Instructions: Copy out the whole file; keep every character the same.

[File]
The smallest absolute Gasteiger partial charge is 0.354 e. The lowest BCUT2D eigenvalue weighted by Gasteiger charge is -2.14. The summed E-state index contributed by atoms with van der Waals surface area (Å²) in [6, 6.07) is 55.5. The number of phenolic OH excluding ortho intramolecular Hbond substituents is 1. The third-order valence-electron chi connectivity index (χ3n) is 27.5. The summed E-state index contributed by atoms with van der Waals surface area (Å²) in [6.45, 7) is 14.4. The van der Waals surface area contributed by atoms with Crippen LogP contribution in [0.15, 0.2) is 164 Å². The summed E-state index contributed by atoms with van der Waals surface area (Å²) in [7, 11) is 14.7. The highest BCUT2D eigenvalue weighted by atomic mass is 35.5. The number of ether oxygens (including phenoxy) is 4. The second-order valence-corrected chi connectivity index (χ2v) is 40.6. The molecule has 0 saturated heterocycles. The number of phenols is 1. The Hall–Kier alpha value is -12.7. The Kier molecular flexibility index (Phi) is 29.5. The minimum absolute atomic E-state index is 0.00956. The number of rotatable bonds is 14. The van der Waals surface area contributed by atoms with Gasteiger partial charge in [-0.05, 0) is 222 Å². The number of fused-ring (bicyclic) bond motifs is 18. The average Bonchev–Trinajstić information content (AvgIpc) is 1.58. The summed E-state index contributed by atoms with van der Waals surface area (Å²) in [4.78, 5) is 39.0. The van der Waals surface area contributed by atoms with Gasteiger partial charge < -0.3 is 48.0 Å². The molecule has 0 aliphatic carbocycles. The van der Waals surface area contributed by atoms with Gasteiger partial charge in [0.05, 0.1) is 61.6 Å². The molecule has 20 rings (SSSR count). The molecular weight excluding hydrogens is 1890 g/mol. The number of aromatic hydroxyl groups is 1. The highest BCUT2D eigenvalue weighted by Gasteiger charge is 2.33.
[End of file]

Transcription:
The smallest absolute Gasteiger partial charge is 0.354 e. The lowest BCUT2D eigenvalue weighted by Gasteiger charge is -2.14. The summed E-state index contributed by atoms with van der Waals surface area (Å²) in [6, 6.07) is 55.5. The number of phenolic OH excluding ortho intramolecular Hbond substituents is 1. The third-order valence-electron chi connectivity index (χ3n) is 27.5. The summed E-state index contributed by atoms with van der Waals surface area (Å²) in [6.45, 7) is 14.4. The van der Waals surface area contributed by atoms with Crippen LogP contribution in [0.15, 0.2) is 164 Å². The summed E-state index contributed by atoms with van der Waals surface area (Å²) in [7, 11) is 14.7. The highest BCUT2D eigenvalue weighted by atomic mass is 35.5. The number of ether oxygens (including phenoxy) is 4. The second-order valence-corrected chi connectivity index (χ2v) is 40.6. The molecule has 0 saturated heterocycles. The number of phenols is 1. The Hall–Kier alpha value is -12.7. The Kier molecular flexibility index (Phi) is 29.5. The minimum absolute atomic E-state index is 0.00956. The number of rotatable bonds is 14. The van der Waals surface area contributed by atoms with Gasteiger partial charge in [-0.05, 0) is 222 Å². The number of fused-ring (bicyclic) bond motifs is 18. The average Bonchev–Trinajstić information content (AvgIpc) is 1.58. The summed E-state index contributed by atoms with van der Waals surface area (Å²) in [4.78, 5) is 39.0. The van der Waals surface area contributed by atoms with Gasteiger partial charge < -0.3 is 48.0 Å². The molecule has 0 aliphatic carbocycles. The van der Waals surface area contributed by atoms with Gasteiger partial charge in [0.05, 0.1) is 61.6 Å². The molecule has 20 rings (SSSR count). The molecular weight excluding hydrogens is 1890 g/mol. The number of aromatic hydroxyl groups is 1. The highest BCUT2D eigenvalue weighted by Gasteiger charge is 2.33.